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Leon Creek Greenway: A Hidden Gem

On the morning of Saturday, August 25, I mustered the motivation to get off the couch and go for a little run. Instead of doing the normal jog around my neighborhood, I took a short drive to one of my favorite local spots, the Leon Creek Greenway. Only minutes from Leon Springs, the closest entrance is Valero Trailhead, located at the southwest corner of 1604 & I-10 (right by the Drury Inn). This scenic trail follows roughly the same path as the creek after which it is named, meandering through much of the City's Medical Center and west side. The trail is a well-maintained concrete path that serves pedestrians and bicyclists alike.



The Leon Creek is an important geographical feature of San Antonio for several reasons. Originating in the hills north of Leon Springs, it serves as one of the two major conduits for the watersheds located directly above San Antonio (with Salado Creek being the other). It is non-perennial, meaning that instead of flowing year-round, it often sits dry for long periods between heavy rains, when it suddenly takes on the features of a raging white-water river. It snakes through the western region of San Antonio before meeting the Medina River near Mitchell Lake on the southside. The Medina in-turn meets the San Antonio River a few miles to the southeast. From there, the San Antonio River flows south to its final destination in San Antonio Bay and the Gulf of Mexico.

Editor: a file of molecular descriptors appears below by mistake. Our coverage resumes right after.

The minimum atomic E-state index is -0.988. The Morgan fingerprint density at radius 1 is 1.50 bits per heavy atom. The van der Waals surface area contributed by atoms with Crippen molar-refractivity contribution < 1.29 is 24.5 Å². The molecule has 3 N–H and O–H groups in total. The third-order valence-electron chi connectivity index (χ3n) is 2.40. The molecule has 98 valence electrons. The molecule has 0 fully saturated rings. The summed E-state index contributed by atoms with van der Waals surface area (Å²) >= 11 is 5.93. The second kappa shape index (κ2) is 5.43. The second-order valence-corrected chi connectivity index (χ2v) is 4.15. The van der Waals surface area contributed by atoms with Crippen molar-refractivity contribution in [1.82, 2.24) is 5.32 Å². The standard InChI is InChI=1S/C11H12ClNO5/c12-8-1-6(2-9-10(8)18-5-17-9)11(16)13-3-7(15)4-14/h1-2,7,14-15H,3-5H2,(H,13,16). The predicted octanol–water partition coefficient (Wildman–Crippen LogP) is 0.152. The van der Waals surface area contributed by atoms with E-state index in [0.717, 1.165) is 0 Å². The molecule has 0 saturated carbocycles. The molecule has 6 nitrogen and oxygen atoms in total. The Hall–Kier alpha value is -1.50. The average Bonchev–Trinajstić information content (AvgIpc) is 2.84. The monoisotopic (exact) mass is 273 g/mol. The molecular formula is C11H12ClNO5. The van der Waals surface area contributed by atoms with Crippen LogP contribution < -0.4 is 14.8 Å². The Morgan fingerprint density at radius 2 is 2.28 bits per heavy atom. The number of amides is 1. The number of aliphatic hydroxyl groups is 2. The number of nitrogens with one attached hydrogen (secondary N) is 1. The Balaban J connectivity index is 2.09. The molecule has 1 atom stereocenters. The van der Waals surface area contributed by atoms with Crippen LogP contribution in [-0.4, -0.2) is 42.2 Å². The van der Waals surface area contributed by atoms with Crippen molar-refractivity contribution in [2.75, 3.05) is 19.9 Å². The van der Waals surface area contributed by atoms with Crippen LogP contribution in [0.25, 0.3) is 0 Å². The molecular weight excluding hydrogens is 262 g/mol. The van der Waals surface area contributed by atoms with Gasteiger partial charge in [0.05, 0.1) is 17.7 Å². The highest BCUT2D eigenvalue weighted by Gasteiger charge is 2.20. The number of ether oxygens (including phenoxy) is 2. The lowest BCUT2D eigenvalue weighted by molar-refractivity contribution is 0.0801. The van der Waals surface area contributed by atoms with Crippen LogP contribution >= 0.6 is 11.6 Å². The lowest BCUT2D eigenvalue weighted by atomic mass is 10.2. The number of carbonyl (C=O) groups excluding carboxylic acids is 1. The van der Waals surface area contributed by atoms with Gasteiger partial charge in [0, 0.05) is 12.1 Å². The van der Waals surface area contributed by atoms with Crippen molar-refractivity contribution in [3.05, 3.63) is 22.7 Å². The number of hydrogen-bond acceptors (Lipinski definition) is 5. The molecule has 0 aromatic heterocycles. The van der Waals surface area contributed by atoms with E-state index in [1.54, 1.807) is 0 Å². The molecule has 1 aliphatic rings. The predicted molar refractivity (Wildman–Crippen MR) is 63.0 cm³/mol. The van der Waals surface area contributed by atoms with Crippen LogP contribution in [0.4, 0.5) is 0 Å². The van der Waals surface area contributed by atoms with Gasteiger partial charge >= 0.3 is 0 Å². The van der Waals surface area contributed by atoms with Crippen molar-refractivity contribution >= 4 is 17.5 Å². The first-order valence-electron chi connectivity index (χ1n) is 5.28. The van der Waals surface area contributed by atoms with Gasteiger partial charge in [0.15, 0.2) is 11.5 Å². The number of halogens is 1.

Leon Creek is important to the region from a historic standpoint as well. It is known for serving as part of the original stagecoach route that ran from San Antonio all the way to San Diego prior to the railroad and automobile. It was along its banks in the 1870s that Texas Ranger Max Aue chose to settle with his 640-acre state-issued allotment for his service as a ranger. Already popular as a place to exchange tired horse mounts, Aue chose the area to build the stagecoach stop and small trading post that became known as Leon Springs.



Though much has changed since the days of the stagecoach, the Leon Creek Trailway allows the citizens of San Antonio to enjoy the historic creek. From the Valero Trailhead, I made it a total of 6 miles (3 in, 3 out) in about an hour. The temperature was very pleasant for August in Texas, with a continual breeze and large mesquite trees shading most of the way. Though not currently flowing, I encountered several pools of water throughout my run. Near these pools were the tracks of several animals, showing that wildlife is definitely present in the area. Check out more details from my Leon Creek Trailway run here!


Overall, I highly recommend checking out the Leon Creek Trailway for some outdoor recreation. It is scenic, accessible, and offers locals a chance to experience the history and culture of Leon Springs.


Check out the Trailway Map put out by the City of San Antonio here. As you can see, the city's plans are to run the Leon Creek Trailway even farther north to meet the Salado Creek Trailway by Eisenhauer Park!